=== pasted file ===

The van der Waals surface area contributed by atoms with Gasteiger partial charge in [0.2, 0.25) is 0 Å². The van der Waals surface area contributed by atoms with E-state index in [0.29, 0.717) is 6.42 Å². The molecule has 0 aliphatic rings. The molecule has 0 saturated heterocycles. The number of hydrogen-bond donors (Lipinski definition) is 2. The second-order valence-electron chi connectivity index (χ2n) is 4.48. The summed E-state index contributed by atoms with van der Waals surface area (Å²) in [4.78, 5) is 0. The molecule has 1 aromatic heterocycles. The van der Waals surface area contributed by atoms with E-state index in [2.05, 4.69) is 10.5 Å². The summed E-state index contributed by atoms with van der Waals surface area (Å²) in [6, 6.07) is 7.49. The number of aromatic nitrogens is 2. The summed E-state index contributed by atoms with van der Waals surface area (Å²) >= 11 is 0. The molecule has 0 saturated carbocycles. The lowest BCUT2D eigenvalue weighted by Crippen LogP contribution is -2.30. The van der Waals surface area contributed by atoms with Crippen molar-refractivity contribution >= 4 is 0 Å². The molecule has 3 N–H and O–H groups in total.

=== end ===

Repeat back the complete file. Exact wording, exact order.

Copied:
The van der Waals surface area contributed by atoms with Gasteiger partial charge in [0.2, 0.25) is 0 Å². The van der Waals surface area contributed by atoms with E-state index in [0.29, 0.717) is 6.42 Å². The molecule has 0 aliphatic rings. The molecule has 0 saturated heterocycles. The number of hydrogen-bond donors (Lipinski definition) is 2. The second-order valence-electron chi connectivity index (χ2n) is 4.48. The summed E-state index contributed by atoms with van der Waals surface area (Å²) in [4.78, 5) is 0. The molecule has 1 aromatic heterocycles. The van der Waals surface area contributed by atoms with E-state index in [2.05, 4.69) is 10.5 Å². The summed E-state index contributed by atoms with van der Waals surface area (Å²) in [6, 6.07) is 7.49. The number of aromatic nitrogens is 2. The summed E-state index contributed by atoms with van der Waals surface area (Å²) >= 11 is 0. The molecule has 0 saturated carbocycles. The lowest BCUT2D eigenvalue weighted by Crippen LogP contribution is -2.30. The van der Waals surface area contributed by atoms with Crippen molar-refractivity contribution >= 4 is 0 Å². The molecule has 3 N–H and O–H groups in total.